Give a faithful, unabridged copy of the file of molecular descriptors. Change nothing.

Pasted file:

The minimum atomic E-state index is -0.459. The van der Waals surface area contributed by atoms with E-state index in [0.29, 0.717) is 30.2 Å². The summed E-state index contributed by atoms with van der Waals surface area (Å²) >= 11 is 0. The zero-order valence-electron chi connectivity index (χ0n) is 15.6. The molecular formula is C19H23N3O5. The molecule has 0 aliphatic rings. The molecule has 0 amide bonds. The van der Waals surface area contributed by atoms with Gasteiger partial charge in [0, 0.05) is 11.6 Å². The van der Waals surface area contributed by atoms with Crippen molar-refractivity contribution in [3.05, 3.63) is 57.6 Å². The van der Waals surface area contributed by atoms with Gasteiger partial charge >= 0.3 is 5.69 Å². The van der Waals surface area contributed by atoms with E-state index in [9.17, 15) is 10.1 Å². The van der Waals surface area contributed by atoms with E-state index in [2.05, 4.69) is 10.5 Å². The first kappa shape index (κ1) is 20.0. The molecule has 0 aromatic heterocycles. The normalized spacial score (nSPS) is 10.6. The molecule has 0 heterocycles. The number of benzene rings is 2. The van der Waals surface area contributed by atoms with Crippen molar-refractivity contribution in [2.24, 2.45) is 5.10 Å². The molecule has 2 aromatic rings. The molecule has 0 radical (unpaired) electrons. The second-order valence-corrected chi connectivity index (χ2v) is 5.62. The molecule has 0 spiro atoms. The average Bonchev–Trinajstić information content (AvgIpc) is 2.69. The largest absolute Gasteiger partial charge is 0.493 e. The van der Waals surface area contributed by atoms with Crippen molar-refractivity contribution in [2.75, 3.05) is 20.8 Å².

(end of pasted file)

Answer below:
The minimum atomic E-state index is -0.459. The van der Waals surface area contributed by atoms with E-state index in [0.29, 0.717) is 30.2 Å². The summed E-state index contributed by atoms with van der Waals surface area (Å²) >= 11 is 0. The zero-order valence-electron chi connectivity index (χ0n) is 15.6. The molecular formula is C19H23N3O5. The molecule has 0 aliphatic rings. The molecule has 0 amide bonds. The van der Waals surface area contributed by atoms with Gasteiger partial charge in [0, 0.05) is 11.6 Å². The van der Waals surface area contributed by atoms with Crippen molar-refractivity contribution in [3.05, 3.63) is 57.6 Å². The van der Waals surface area contributed by atoms with Gasteiger partial charge >= 0.3 is 5.69 Å². The van der Waals surface area contributed by atoms with E-state index in [9.17, 15) is 10.1 Å². The van der Waals surface area contributed by atoms with E-state index in [2.05, 4.69) is 10.5 Å². The first kappa shape index (κ1) is 20.0. The molecule has 0 aromatic heterocycles. The normalized spacial score (nSPS) is 10.6. The molecule has 0 heterocycles. The number of benzene rings is 2. The van der Waals surface area contributed by atoms with Crippen molar-refractivity contribution in [2.24, 2.45) is 5.10 Å². The molecule has 2 aromatic rings. The molecule has 0 radical (unpaired) electrons. The second-order valence-corrected chi connectivity index (χ2v) is 5.62. The molecule has 0 spiro atoms. The average Bonchev–Trinajstić information content (AvgIpc) is 2.69. The largest absolute Gasteiger partial charge is 0.493 e. The van der Waals surface area contributed by atoms with Crippen molar-refractivity contribution in [2.75, 3.05) is 20.8 Å².